Will George Bush be arrested if he steps foot in Canada? The latest call from human rights groups to prosecute the former US President for allowing torture under his watch prove Bush is unable to shake the consequences of his much maligned war on terror.
Several human rights groups have called on the Canadian government to investigate former US President George Bush for authorizing torture. As Bush is scheduled to visit Canada later this month, the groups hope to set a precedent that even the highest level government officials are not above the law.
According to Human Rights Watch, there is “overwhelming evidence” that both Bush and other senior officials in his administration signed off on and ultimately executed a regime of torture which affected hundreds of detainees, including at least two Canadian citizens.They further stated that since the Obama administration has either been unable or unwilling to investigate the allegations, Canada is legally bound under the Convention against Torture to prosecute individuals who have been implicated in carrying out such acts.
“The US government’s refusal even to investigate Bush’s role in authorizing torture makes it all the more important that Canada take its obligation seriously,” said Kenneth Roth, executive director of Human Rights Watch. “Canada’s commitment to respecting human rights should not be put on hold when an ex-US president comes to visit,” according to a statement posed on the group’s official site.
Former President Bush is scheduled to visit Surrey, a medium-sized city in the westernmost Canadian province of British Columbia, on October 20.
Another prominent human rights group Amnesty International sent a memorandum to high ranking Canadian officials on September 21 outlining the basis on which Bush could legally be prosecuted.
According to the memorandum, between 2002 and 2009, the US Central Agency (CIA) subjected detainees being held in secret detention to enhanced interrogation techniques which constituted cruel, inhuman, and degrading treatment. It continues that this program was authorized by then-President George Bush.
In an interview Bush gave to the Times of London last November, when asked if he had authorized the use of waterboarding, a form of torture which simulates the feeling of drowning, Bush told the daily “damn right. Three people were waterboarded and I believe that decision saved lives.”
The heavily edited 2004 CIA Inspector General Report on Torture also revealed that two of those individuals, Abu Zubaydah and Khalid Sheikh Mohammed, were potentially waterboarded some 266 times between 2002 and 2003.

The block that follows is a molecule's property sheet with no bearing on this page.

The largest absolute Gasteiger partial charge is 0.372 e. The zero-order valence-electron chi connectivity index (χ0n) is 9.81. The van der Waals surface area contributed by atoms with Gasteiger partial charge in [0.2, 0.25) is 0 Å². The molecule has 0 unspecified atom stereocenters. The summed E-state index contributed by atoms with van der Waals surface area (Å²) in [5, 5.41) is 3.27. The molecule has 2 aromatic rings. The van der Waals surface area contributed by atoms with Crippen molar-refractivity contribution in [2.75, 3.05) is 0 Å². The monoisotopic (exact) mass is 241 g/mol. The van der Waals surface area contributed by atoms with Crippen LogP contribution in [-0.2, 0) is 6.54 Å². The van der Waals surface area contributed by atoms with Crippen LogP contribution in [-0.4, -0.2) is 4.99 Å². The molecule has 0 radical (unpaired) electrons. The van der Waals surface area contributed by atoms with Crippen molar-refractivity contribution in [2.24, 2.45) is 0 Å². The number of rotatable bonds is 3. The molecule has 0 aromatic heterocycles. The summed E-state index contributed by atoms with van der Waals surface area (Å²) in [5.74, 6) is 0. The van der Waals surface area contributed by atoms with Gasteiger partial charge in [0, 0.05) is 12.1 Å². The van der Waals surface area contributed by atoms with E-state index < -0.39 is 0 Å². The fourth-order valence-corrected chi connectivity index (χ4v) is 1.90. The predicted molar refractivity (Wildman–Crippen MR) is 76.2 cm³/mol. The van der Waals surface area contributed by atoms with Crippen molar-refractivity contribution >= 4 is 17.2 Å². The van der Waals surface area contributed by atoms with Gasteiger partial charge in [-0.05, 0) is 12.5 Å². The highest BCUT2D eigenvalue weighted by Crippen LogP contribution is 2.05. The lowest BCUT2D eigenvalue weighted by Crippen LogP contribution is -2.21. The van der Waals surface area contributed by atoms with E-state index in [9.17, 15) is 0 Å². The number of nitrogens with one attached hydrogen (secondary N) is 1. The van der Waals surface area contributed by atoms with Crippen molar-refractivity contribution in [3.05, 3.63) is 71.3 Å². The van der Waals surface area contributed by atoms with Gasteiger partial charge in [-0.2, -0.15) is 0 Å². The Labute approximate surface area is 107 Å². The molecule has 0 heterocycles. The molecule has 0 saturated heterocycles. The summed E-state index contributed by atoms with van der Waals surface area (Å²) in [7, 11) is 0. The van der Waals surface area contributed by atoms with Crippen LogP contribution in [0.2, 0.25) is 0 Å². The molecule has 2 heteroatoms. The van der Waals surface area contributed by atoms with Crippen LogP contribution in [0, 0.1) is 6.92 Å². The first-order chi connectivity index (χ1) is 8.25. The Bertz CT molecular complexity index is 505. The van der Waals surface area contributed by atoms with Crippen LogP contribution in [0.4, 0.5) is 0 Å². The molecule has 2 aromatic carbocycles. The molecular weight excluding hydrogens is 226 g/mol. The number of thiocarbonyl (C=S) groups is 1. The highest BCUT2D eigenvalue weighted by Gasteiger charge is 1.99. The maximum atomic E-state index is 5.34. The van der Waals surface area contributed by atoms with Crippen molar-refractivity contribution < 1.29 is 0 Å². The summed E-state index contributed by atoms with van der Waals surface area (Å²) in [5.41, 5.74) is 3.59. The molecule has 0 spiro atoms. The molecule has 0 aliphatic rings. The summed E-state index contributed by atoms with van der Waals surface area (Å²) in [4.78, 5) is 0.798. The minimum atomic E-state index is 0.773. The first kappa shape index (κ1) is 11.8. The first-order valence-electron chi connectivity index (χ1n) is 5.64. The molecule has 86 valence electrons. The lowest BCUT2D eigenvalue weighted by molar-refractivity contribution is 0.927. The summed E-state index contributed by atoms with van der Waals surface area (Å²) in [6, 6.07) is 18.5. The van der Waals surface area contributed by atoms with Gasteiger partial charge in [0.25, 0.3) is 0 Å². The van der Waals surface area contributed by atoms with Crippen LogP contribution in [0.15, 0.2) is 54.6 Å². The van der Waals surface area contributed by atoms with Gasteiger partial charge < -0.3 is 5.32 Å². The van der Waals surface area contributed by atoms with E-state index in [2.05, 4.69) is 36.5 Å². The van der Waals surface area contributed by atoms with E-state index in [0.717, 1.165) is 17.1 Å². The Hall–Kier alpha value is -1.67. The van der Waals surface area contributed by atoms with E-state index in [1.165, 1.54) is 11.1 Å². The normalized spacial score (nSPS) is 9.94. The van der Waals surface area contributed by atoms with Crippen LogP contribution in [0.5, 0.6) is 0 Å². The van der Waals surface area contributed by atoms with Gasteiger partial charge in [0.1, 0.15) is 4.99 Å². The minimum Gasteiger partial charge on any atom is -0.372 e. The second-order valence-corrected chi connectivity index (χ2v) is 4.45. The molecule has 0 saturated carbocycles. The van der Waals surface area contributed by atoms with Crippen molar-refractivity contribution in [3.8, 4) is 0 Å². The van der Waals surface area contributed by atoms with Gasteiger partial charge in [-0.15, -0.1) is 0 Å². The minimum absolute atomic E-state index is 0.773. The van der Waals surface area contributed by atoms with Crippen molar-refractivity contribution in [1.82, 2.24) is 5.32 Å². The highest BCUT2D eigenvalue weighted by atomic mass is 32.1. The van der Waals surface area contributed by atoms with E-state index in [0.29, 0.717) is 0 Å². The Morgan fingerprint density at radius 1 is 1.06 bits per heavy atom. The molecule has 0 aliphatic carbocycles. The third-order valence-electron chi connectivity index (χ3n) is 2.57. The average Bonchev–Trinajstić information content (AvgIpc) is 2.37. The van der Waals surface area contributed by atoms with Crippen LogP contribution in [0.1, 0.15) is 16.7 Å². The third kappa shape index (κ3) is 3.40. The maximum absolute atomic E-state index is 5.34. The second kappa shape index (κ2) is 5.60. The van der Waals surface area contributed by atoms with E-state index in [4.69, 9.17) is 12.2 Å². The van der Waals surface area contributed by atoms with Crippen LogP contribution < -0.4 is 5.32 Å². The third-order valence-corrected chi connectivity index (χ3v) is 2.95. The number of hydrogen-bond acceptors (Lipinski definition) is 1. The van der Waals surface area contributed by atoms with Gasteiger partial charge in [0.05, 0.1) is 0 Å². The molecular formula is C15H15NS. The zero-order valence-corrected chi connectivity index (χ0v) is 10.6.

Other techniques which former CIA director Michael Hayden admitted had been used at the time included locking detainees in a dark box for extended periods of time, sleep deprivation, exposure to extreme temperatures, slamming detainees into walls, and forcing them into stress positions which lead to pain and muscle failure.
Bush has also been accused of authorizing torture and secret detentions which occurred outside of the auspices of the CIA, most notably at Guantanamo Bay, as well as in Iraq and in Afghanistan.
The report goes on to state that George Bush, in a flagrant breach of international law, decided not to apply Geneva Convention protections to the Taliban or al-Qa’ida detainees.
Following Amnesty International, the Canadian Centre for International Justice (CCIJ) and the Center for Constitutional Rights (CCR) sent Canada’s minister of justice a draft indictment specifying the charges against Bush and the legal basis for prosecuting him.
According to Human Rights Watch, the Convention against Torture, which Canada ratified in 1987, states that any individual suspected to have been complicit in torture can be prosecuted regardless of the alleged victims’ citizenship if the suspected torturer is on Canadian territory. Conversely, the Canadian government has the legal right to prosecute an alleged torturer outside of Canada if one of the suspected victims is a Canadian citizen.
One such instance occurred when Syrian-born Canadian citizen Maher Arar was detained in New York while in route to Montreal on September 26, 2002. Arar, who was sent back to Syria via Jordan, claims that he was beaten repeatedly, whipped with a two-inch thick electric cable, interrogated for up to 18 hours a day, and confined in a small, dark cell for more than 10 months, Human Rights Watch reports. Although the Canadian government cleared Arar of all terror connections, the US government refused to acknowledge its role in his rendition and torture.
This isn’t the first time allegations of torture have dogged George Bush as he attempted to travel abroad. Last February, Bush was scheduled to attend a charity gala in Geneva, Switzerland. As rumors began to circulate that two individuals who had been detained and tortured during Bush’s tenure as president would file complaints against him, Bush ultimately decided to cancel the trip.